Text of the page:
PE01663: Driven grouse shooting study

Environment Energy

Petitioner: Leslie Wallace


Date Lodged: 18 July 2017

Calling on the Scottish Parliament to urge the Scottish Government to sponsor a comprehensive and independent study into the full economic impacts of driven grouse shooting.

Petition History:


21 September 2017: The Committee agreed to write to the Scottish Government and Scottish Natural Heritage. Link to the Official Report 21 September 2017

22 March 2018: The Committee agreed to close the petition under Rule 15.7 of Standing Orders on the basis that the Scottish Government has commissioned research which addresses the action called for in the petition. Link to the Official Report 22 March 2018

Written submissions:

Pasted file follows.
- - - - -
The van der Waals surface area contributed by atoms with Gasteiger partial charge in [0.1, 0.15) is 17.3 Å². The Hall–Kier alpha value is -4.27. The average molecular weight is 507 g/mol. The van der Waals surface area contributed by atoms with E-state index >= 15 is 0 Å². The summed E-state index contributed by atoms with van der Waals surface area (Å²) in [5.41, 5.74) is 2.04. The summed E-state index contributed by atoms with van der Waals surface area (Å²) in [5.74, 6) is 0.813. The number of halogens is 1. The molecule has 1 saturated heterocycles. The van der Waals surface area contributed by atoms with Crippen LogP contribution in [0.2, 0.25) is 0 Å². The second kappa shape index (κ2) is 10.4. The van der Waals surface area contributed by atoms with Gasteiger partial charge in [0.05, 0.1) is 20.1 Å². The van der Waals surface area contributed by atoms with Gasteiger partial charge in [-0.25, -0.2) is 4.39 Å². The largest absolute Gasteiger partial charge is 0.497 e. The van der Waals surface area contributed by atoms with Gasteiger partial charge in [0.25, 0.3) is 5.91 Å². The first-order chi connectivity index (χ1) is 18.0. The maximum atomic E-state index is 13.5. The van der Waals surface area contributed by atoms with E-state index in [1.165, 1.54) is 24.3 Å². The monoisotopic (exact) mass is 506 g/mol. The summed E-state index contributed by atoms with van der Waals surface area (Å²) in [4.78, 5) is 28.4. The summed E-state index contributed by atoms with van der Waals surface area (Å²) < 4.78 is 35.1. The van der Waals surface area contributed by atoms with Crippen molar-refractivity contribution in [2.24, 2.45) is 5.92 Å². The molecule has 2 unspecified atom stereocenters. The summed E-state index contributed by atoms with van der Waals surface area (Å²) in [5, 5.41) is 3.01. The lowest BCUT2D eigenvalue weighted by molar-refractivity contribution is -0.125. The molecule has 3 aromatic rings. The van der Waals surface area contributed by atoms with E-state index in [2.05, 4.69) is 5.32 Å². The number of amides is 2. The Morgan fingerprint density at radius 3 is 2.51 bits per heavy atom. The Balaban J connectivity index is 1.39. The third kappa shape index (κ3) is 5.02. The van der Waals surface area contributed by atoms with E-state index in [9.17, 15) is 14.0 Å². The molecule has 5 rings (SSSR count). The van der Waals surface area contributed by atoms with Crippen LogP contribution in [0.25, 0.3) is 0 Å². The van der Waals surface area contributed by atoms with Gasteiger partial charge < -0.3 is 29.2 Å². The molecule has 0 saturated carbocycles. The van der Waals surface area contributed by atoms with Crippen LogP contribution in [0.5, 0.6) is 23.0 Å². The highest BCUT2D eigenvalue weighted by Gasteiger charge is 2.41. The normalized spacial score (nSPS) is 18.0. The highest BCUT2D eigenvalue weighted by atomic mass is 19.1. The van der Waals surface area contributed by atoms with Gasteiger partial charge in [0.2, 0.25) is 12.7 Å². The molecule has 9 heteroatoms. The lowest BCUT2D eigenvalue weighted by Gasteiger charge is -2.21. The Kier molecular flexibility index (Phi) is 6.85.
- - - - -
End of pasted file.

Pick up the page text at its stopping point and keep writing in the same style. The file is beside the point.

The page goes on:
As the edit for this petition was being finished, news came in that the European Commission is considering taking the UK government to the Court of Justice for the EU regarding its failure under the habitats directive to protect blanket bog. We have 10 - 15 percent of the world total - due to the level of burning carried out, which to a very large degree is for the purpose of enhancing driven grouse shooting. The case for economic support in regards to conservation value of grouse moors is increasingly weak.

The growth of ecotourism, which in spite of the obstacles it faces in Scotland is becoming an increasingly important industry here and one in which we could be a world leader, and especially that involving birds of prey (ospreys at Loch Garten, the red kite trail in Dumfries, sea eagles on Mull and Skye etc.) has received little attention or promotion from bodies, such as Scottish Land and Estates, which have extensive grouse shooting interests where there is a perceived conflict with having natural raptor populations.